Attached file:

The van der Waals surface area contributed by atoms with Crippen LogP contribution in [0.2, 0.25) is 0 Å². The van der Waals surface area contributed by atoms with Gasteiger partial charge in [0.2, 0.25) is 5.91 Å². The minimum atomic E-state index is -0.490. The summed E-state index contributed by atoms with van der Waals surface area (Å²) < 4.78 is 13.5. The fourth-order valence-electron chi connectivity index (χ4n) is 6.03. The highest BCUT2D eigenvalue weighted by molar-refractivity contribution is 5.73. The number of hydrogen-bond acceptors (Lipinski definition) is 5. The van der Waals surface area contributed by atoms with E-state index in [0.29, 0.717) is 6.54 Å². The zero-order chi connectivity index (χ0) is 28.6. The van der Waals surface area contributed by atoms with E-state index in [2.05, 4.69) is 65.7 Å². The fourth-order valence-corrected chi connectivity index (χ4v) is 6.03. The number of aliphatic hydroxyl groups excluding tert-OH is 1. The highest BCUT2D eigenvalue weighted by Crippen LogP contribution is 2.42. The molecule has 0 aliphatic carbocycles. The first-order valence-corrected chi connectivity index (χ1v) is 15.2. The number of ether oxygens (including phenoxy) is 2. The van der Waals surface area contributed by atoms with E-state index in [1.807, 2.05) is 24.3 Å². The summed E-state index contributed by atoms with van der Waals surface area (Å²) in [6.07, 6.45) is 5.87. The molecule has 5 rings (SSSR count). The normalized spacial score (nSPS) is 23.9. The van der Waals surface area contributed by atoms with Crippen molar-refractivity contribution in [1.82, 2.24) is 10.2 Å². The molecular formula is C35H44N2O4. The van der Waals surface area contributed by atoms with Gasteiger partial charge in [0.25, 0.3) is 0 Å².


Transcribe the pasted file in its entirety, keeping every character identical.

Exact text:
The van der Waals surface area contributed by atoms with Crippen LogP contribution in [0.2, 0.25) is 0 Å². The van der Waals surface area contributed by atoms with Gasteiger partial charge in [0.2, 0.25) is 5.91 Å². The minimum atomic E-state index is -0.490. The summed E-state index contributed by atoms with van der Waals surface area (Å²) < 4.78 is 13.5. The fourth-order valence-electron chi connectivity index (χ4n) is 6.03. The highest BCUT2D eigenvalue weighted by molar-refractivity contribution is 5.73. The number of hydrogen-bond acceptors (Lipinski definition) is 5. The van der Waals surface area contributed by atoms with E-state index in [0.29, 0.717) is 6.54 Å². The zero-order chi connectivity index (χ0) is 28.6. The van der Waals surface area contributed by atoms with E-state index in [2.05, 4.69) is 65.7 Å². The fourth-order valence-corrected chi connectivity index (χ4v) is 6.03. The number of aliphatic hydroxyl groups excluding tert-OH is 1. The highest BCUT2D eigenvalue weighted by Crippen LogP contribution is 2.42. The molecule has 0 aliphatic carbocycles. The first-order valence-corrected chi connectivity index (χ1v) is 15.2. The number of ether oxygens (including phenoxy) is 2. The van der Waals surface area contributed by atoms with E-state index in [1.807, 2.05) is 24.3 Å². The summed E-state index contributed by atoms with van der Waals surface area (Å²) in [6.07, 6.45) is 5.87. The molecule has 5 rings (SSSR count). The normalized spacial score (nSPS) is 23.9. The van der Waals surface area contributed by atoms with Crippen molar-refractivity contribution in [1.82, 2.24) is 10.2 Å². The molecular formula is C35H44N2O4. The van der Waals surface area contributed by atoms with Gasteiger partial charge in [0.25, 0.3) is 0 Å².